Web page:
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Labour's conservation policy welcomed

12 September 2005 - Wellington

Labour's conservation policy welcomed

Forest and Bird today welcomed Prime Minister Helen Clark's commitment to reversing the decline of New Zealand's native plants and animals and an active approach to protecting and enhancing the environment.

"Currently the country spends more on running Parliament than on protecting native plants and animals over 30% of New Zealand's land area," said Forest and Bird's Conservation Manager Kevin Hackwell.

"Forest and Bird is particularly pleased to see commitments to establish a network of high country parks, fund the Biodiversity Strategy, create new marine reserves and extend protection to the globally threatened great white shark."

"Most New Zealanders will welcome the commitment to new high country parks. These parks will be a great asset for conservation and open up new lands for recreation, instead of allowing the high country to be closed off in private safari parks," he said.

"We welcome the commitment to achieving sustained reductions in the by-kill of marine mammals and seabirds. Currently too many dolphins, seals, sea lions and albatross are killed as a result of commercial fishing operations," he said.

"Less than 1% of New Zealand's marine environment is currently protected in marine reserves. That is not enough and we welcome the commitment to protecting 10% of New Zealand's marine environment in marine reserves by 2010," he said.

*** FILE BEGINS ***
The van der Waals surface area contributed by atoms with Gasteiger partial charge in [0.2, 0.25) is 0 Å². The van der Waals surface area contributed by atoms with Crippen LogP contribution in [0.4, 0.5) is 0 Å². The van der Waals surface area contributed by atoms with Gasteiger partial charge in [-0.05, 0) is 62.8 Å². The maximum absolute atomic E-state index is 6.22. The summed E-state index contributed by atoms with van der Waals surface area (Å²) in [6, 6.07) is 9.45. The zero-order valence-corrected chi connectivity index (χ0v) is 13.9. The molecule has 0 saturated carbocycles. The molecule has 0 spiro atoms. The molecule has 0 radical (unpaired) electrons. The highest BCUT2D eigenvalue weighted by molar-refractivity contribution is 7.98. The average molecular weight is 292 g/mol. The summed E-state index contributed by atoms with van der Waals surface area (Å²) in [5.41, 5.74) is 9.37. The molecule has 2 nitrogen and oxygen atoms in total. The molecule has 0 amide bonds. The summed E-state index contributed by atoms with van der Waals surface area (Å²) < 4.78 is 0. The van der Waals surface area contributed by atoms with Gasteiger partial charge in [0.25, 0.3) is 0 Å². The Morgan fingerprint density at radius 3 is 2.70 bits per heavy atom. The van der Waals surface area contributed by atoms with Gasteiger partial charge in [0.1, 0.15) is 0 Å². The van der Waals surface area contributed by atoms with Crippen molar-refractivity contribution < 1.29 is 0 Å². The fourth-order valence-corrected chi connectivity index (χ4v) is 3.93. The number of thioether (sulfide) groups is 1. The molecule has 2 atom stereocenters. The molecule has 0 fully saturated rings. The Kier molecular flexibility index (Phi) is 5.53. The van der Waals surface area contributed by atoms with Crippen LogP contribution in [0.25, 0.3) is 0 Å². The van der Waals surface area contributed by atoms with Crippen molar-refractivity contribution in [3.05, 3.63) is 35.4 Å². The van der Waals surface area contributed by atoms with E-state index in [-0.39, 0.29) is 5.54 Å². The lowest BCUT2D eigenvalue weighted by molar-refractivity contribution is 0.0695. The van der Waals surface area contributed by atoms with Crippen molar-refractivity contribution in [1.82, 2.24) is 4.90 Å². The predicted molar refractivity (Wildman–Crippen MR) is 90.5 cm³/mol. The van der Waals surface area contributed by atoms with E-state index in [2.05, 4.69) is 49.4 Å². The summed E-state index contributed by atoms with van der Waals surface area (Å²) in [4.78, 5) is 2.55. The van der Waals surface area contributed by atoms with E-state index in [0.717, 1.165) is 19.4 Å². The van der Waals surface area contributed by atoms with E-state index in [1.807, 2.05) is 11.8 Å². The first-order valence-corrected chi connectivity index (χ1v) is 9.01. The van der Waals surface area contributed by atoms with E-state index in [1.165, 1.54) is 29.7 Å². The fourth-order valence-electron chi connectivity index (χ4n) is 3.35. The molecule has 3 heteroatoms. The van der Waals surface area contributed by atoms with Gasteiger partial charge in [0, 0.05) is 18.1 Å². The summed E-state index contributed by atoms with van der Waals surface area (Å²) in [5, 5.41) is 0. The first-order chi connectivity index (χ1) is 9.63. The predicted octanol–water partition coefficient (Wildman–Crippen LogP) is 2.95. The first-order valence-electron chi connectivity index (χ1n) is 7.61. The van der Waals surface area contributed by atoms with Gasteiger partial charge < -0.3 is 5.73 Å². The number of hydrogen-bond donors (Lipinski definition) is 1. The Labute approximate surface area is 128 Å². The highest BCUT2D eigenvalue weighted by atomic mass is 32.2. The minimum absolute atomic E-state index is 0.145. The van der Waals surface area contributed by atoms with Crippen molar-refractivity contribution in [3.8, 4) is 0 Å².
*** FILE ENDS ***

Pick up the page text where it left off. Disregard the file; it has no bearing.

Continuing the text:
"The commitment to 'sufficient funding' for weed and pest control will require new money for the Department of Conservation so that it has the resources needed to protect New Zealand's public conservation lands," he said.

"It is important that Labour's commitment to saving threatened species extends to the endangered land snail Powelliphanta "Augustus", whose last remaining habitat is about to be destroyed by state mining company Solid Energy," he said.

"We are also pleased to see a commitment to ending the special privileges for mining on public conservation land. It has been in Labour's policy since 1996, so it is time for Labour to deliver," Mr Hackwell concluded.


According to the 2005 Budget figures:

* In Vote Conservation, $124M was budgeted to protect natural heritage on public conservation land.

* Parliament is paid for out of Vote Parliamentary Service and Vote Parliamentary Counsel which totals $132M. This does not include the costs of supporting Ministers.


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